whitening every sea," is the wildest
tancy. It all the ships that have
ever been built were brought to
gether in a single fleet they would
nil but a hand s breadth ot the
ocean. The space, therefore, that
man and his works occupy on the
sea is as small in extent as the hold
on it by his power is slight and
superficial. Both together are as
nothing. Ihe ocean covers three
fourths of the surface of the globe,
and by far the greater part of this
Yast expanse is and ever had been
entirely Free irom his presence and
Springing Out of Bed.
Dr. Hall docs not approve of the
old doctrine which was formerly
instilled into the minds of children,
that they should spring out of bed
the instant they awake in the
morning. He says that " up to
eighteen years every child should
be allowed eight hours sleep, but
time should be allowed to rest in
bed, after the sleep is over, until
they feel as if they had rather get
up than not. It is a very great
mistake for persons, old or young
especially children and feeble or
sedentary persons to bounce out
of bed the moment they wake up;
all our instincts shrink from it, and
freely kick against it. Fifteen or
twenty minutes spent in gradually
waking up, after the eyes are open
ed, and in turning over and stretch
ing the limbs, do as much good as
sound sleep, because the operations
set the blood in motion by degrees,
tending to equalize the circulation ;
for duriDg sleep the blood tends to
stagnation, the heart beats feebly
and slow, and to shock the system
by bouncing up in an instant and
sending the blood m overwhelm
ingly quantities to the heart, caus
ing it to assume a gallop, where
the instant before it was in a creep
ia the greatest absurdity. This
instantaneous bouncing out of bed
as soon as the eyes are open wil
be followed by weariness long be
Success in Life.
Perhaps the first and great re
quisite to perfect siteec. in life i
to be fully periurded in mind what
is the object you wish to attain.
Many make their first false step by
a wavering, uncertain beginning.
Not quite sure what their true aim
s, they waste precious time and
acquire habits that will unfit them
or any patient, continuous or en
Success must depend, in a crreat
degree, upon the determination to
concentrate one s .self upon some
Ihe object of one's amcition,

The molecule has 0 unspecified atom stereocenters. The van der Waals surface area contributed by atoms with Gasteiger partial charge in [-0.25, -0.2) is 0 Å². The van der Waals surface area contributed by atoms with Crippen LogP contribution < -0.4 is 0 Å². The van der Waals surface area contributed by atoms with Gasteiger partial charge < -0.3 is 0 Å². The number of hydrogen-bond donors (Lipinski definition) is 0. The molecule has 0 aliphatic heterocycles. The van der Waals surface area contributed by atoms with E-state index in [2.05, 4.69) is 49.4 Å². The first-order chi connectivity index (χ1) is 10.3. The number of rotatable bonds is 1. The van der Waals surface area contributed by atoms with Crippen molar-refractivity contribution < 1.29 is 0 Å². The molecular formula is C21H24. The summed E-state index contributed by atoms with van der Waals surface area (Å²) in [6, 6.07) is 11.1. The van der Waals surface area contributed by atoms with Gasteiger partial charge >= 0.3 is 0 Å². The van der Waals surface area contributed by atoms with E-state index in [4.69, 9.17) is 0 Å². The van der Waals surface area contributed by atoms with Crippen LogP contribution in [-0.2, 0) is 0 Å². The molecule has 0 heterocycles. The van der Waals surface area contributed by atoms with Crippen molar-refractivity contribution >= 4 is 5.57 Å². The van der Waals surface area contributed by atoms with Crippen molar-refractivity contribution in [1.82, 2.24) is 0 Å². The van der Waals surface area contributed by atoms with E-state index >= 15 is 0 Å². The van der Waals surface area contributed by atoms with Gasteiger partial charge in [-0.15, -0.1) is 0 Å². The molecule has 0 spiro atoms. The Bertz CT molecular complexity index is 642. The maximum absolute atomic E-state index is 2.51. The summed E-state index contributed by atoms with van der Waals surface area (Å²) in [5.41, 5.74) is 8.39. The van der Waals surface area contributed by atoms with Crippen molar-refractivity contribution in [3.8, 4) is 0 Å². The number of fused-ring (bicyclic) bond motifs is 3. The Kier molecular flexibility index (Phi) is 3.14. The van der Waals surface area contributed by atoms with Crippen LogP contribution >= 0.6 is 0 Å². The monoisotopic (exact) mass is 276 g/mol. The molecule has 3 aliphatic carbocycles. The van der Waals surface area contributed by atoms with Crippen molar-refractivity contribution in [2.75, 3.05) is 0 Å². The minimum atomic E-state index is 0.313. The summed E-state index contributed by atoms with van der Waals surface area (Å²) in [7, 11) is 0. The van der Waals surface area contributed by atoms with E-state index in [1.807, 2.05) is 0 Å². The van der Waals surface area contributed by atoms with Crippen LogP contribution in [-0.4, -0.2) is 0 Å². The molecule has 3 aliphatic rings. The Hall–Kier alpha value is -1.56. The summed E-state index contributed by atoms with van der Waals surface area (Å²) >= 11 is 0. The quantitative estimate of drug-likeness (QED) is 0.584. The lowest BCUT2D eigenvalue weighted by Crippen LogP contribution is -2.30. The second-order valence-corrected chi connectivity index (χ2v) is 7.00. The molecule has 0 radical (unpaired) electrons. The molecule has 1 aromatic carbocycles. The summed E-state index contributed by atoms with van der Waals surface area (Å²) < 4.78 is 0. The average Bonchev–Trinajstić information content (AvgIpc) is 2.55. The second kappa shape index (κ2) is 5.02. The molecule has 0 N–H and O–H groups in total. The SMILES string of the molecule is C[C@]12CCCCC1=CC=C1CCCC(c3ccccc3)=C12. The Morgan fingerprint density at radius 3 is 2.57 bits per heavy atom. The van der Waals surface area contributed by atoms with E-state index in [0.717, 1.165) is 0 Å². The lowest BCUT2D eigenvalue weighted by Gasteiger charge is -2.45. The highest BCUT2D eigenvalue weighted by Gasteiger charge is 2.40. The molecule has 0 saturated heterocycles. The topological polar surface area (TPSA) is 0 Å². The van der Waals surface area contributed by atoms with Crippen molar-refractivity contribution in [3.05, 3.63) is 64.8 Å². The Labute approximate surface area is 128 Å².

then, fully and unchangeably decid-
perseverencc, punctuality and hon
esty should be pursued. There is
no royal road to success ; for
though, as David Copperfield has
told us, some happy talent and
some fortunate opportunity may
form the two sides of the ladder on
which men mount, the rounds of the
adder must bo made of stuff to
stand wear and tear.
For the first round there is per
haps no better substitute than per
severance perseverence that will
ead one to work, to go over the
same dull routine of what is often
merely mechanical and uninterest
ing to labor. It is doubly needed
at the commencement ot business,
for here concentrate all the great
obstacles that impede the way, so
that it ohen seems that tho first
third is the only really difficult por
tion of the road to success.
Punctuality, though seemingly
ranking among the lesser virtues,
its absence will occasion as great
evils aa many a graver fault, and
it cannot be dispensed with in any
of the departments of life. The
professional man is ruined without
it, and in a business man its ab
sence cannot be tolerated.
Honesty is, i from selfish mo
tives only, the best policy. Hon
esty that will lift a man not only
above a dishonest act, but a mean
act, or unworthy motive ; honesty
that will extend into all his deal
ings, that will allow no shuffling or
shirking of duty, no appearance oi
wealth not actually possessed, no
extravaganoe of living for himself
or family that may not strictly and
knowingly be allowed, without do
triment to himself or his business,
or without injury to others.
Ihcse qualities combined win
form a strength of character suffi
cient to overcome obstacles, and to
insure success mlileiu any of its
diverse pursuits. They can never
be dispensed with.
Were the Egyptians Negroes.
Astounding as it may appear,
there are those who make such u
pretence. If it could be demonstra-.
ted, it would prove that the negro
is capable of taking rank amon'thc
greatest of mankind. But demons
tration is just the other way. The
providentially conferred art of
embalming, which the Egyptians
possessed to a perfection equalled
by no other people, has settled the
whole question. Of all the millions
ot mummies taken from the pyra
mids, not one has the negro con
formation, or any of his physical
peculiarities. A writer who assis
ted in excavating the mummy of a
young lady of seveuteen, supposed
to be the daughter of the High
Priest of that Pharoah under whom
Joseph ruled, says she was in almost
as perfect a condition as if she had
lately died, with small hands and
feet, and hair a yard long. The
same author bears testimony to the
fact that all the other mummies he
ever saw had the distinguishing
characteristics of the white race,
and expresses the opinion that
Providence endowed the Egyptians
with the art of embalming ir. order to
preserve an enduring testimony that
they did not belong, as fanatics
would afterwards assert, to the
Many persons have often no
ticed the extreme difficult encoun
tered in lighting the fire of a stove,
The stove at first won't draw ; even
vigorous " blowing " will not suf-,
fice ; and then, when it does start
it is with a sort of explosion or
outward rush of air, which fills the
room with smoke and gas, oftcn
times puffing the unpleasant fumes
in the face of the operator. The
trouble is caused by the difficulty
encountered in overcoming the in-,
ertia of the long column of air in
the pipe or chimney by the small
column of air that can be forced up
through the interstices of the wood
and coal, at the bottom of which
the fire is kindled. All this may
be remedied by simply putting a
few shavings or bits of dry paper
on the top of the wood or coal, and
first lighting that. Jt immediately
bursts into a blaze, because the air
has perfectly free access to it from
all sides ; the heated air forces its,
way into the chimney and estab"'
lishes there an upward currehfV.
The match can then be applied to
the kindling under the fuel, which
will readily light, and, if dry, burst
into a brisk flame.